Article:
Re: origin of australian aborigines
Lette Jean (lettej@ERE.UMontreal.CA)
Wed, 30 Nov 1994 14:21:52 GMT
firstname.lastname@example.org (Opiowade) writes:
>In article <CzyMEE.KK3@cc.umontreal.ca>, lettej@ERE.UMontreal.CA (Lette
>:A few years ago, I read that there were 2 theories about the origin of
>:the australian aborigines to explain their distinct features.
>:Either they had been isolated from other humans and thus evolved
>:separately after the australian continent came into existence OR they
>:had a distinct genetic background meaning that they would be the only
>:humans on the planet who are not homo sapiens sapiens, but a small
>:terminal parallel branch (but by no means inferior) in the evolution
>My understanding about the origins of Australian aboriginals is that they
>arrived on the islands of Australia and New Zealand about 30,000 yrs ago.
>They are genetically related to other groups found in the archipelagos off
>of southeast Asia such as Polynesians (probably the closest relatives),
>Indonesians, Melanesians, and so on. In terms of visible physical
>features, they are similar to groups also found in Papua New Guinea. If
>you look closely at people from all the groups mentioned, you will find
>that they are not that unusual looking. All of these peoples began moving
>onto the islands from the Southeast Asian mainland in countries like
>Cambodia, Vietnam and Laos.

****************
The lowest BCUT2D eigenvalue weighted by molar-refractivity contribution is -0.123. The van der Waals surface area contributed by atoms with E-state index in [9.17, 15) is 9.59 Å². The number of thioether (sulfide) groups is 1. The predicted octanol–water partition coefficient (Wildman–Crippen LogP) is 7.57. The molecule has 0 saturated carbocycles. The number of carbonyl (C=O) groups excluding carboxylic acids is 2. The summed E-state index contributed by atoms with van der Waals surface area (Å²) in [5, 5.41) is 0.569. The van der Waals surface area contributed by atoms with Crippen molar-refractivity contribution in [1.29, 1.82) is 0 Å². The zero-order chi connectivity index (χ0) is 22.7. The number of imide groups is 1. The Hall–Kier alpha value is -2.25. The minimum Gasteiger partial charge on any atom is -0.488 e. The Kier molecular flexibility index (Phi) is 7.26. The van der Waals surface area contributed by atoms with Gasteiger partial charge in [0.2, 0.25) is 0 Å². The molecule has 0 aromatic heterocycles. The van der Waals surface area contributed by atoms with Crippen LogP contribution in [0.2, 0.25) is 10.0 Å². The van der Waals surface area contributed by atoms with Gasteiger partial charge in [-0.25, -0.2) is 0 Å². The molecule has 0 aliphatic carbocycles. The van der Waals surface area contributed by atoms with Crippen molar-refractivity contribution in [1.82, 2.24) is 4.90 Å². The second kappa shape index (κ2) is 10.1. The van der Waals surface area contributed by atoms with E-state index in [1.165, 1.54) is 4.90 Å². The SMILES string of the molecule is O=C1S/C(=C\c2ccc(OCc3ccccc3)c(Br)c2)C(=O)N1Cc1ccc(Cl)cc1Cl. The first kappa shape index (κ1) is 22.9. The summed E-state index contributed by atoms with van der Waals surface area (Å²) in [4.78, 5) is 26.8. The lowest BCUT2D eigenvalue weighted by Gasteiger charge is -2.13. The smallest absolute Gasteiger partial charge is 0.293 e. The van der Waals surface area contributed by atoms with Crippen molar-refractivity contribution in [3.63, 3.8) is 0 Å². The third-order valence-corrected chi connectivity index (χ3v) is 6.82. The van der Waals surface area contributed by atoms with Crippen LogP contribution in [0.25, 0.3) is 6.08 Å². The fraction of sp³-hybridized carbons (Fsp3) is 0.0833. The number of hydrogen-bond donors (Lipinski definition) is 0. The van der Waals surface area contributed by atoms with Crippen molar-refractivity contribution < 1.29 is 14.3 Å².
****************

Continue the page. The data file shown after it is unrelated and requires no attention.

> The general pattern of population of these islands was for a party
>of several boats to head out to form a new community (due to ethnic
>strife, overpopulation, etc.) These parties were made up of only a few
>people who represented the specialized skills necessary to begin a new
>self-sustaining community. When you take into consideration that the
>population of any given island began from a remarkably small gene pool,
>you can see that just one mutation in, say, skin tone or hair texture
>could give rise to a huge population bearing those same traits. This
>would account for certain physical characteristics that make the
>Australian natives stand out from their neighbors.
> One last interesting fact about the Australians is that they brought
>dogs with them to the island. These dogs were domesticated relatives of
>the Asian Wolf and came with the first wave of inhabitants at 30,000 yrs
>ago. This predates the earliest known domestication of the dog (or any
>animal) found anywhere else in the world by almost 15,000 yrs. At some
>point, however, they ceased using these animals and they returned to a
>ferrel state. Unrelated, but kind of interesting anyway.
>By the way, it sounds like the debate you are remembering has to do with
>the rise of modern Homo Sapiens Sapiens from Homo Sapiens Neandretalis.
>The confusion basically has to do with whether modern humans originated in
>Africa and migrated out (as the Neadrathals did) and replaced their larger
>brained predecessors around the globe or whether they arose independently
>in regions throughout the world from Neadrathal populations. There is
>ample evidence to support both sides and much of it comes from East Asia
>and the areas around Australia.
>Did I answer your question?
Yes, you did answer my question very clearly. Thank you very much.
1- Interestingly, an australian anthropologist told me specifically no less
than 2 weeks ago, that australian aborigines were UNRELATED to the
Polynesians and those from Papua New Guinea. If I understand you note
correctly, this is not even controversial, he was wrong.
2- A follow-up question: are there any populations of humans who are
possibly not homo sapiens sapiens in today's world ? If so, who are the
most likely candidates ?
Thanks again for taking the time to repond to my questions,